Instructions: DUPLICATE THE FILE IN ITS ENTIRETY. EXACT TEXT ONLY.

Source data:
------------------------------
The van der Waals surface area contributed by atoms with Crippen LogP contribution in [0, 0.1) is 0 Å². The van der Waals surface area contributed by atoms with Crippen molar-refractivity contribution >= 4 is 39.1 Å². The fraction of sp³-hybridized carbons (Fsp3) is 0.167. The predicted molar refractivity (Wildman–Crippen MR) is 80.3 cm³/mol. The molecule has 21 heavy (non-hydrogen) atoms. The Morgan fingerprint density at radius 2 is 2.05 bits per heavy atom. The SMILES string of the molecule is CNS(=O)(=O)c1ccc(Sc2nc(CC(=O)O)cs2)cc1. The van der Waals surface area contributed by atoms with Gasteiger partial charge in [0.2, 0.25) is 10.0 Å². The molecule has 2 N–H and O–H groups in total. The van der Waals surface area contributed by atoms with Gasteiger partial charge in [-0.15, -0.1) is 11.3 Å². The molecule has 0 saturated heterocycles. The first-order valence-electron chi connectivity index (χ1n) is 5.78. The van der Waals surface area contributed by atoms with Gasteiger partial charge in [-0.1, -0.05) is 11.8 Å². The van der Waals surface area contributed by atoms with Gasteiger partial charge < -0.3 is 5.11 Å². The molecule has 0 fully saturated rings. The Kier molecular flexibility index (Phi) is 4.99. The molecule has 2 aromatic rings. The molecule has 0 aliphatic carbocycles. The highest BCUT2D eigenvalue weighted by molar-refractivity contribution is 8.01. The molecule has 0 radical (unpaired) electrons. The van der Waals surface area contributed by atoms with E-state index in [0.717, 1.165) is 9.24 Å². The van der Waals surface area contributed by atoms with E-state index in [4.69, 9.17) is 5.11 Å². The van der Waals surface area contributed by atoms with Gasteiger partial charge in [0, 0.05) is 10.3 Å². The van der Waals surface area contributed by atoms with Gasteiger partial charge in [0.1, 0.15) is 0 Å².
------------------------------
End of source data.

The van der Waals surface area contributed by atoms with Crippen LogP contribution in [0, 0.1) is 0 Å². The van der Waals surface area contributed by atoms with Crippen molar-refractivity contribution >= 4 is 39.1 Å². The fraction of sp³-hybridized carbons (Fsp3) is 0.167. The predicted molar refractivity (Wildman–Crippen MR) is 80.3 cm³/mol. The molecule has 21 heavy (non-hydrogen) atoms. The Morgan fingerprint density at radius 2 is 2.05 bits per heavy atom. The SMILES string of the molecule is CNS(=O)(=O)c1ccc(Sc2nc(CC(=O)O)cs2)cc1. The van der Waals surface area contributed by atoms with Gasteiger partial charge in [0.2, 0.25) is 10.0 Å². The molecule has 2 N–H and O–H groups in total. The van der Waals surface area contributed by atoms with Gasteiger partial charge in [-0.15, -0.1) is 11.3 Å². The molecule has 0 saturated heterocycles. The first-order valence-electron chi connectivity index (χ1n) is 5.78. The van der Waals surface area contributed by atoms with Gasteiger partial charge in [-0.1, -0.05) is 11.8 Å². The van der Waals surface area contributed by atoms with Gasteiger partial charge < -0.3 is 5.11 Å². The molecule has 0 fully saturated rings. The Kier molecular flexibility index (Phi) is 4.99. The molecule has 2 aromatic rings. The molecule has 0 aliphatic carbocycles. The highest BCUT2D eigenvalue weighted by molar-refractivity contribution is 8.01. The molecule has 0 radical (unpaired) electrons. The van der Waals surface area contributed by atoms with E-state index in [0.717, 1.165) is 9.24 Å². The van der Waals surface area contributed by atoms with E-state index in [4.69, 9.17) is 5.11 Å². The van der Waals surface area contributed by atoms with Gasteiger partial charge in [0, 0.05) is 10.3 Å². The van der Waals surface area contributed by atoms with Gasteiger partial charge in [0.1, 0.15) is 0 Å².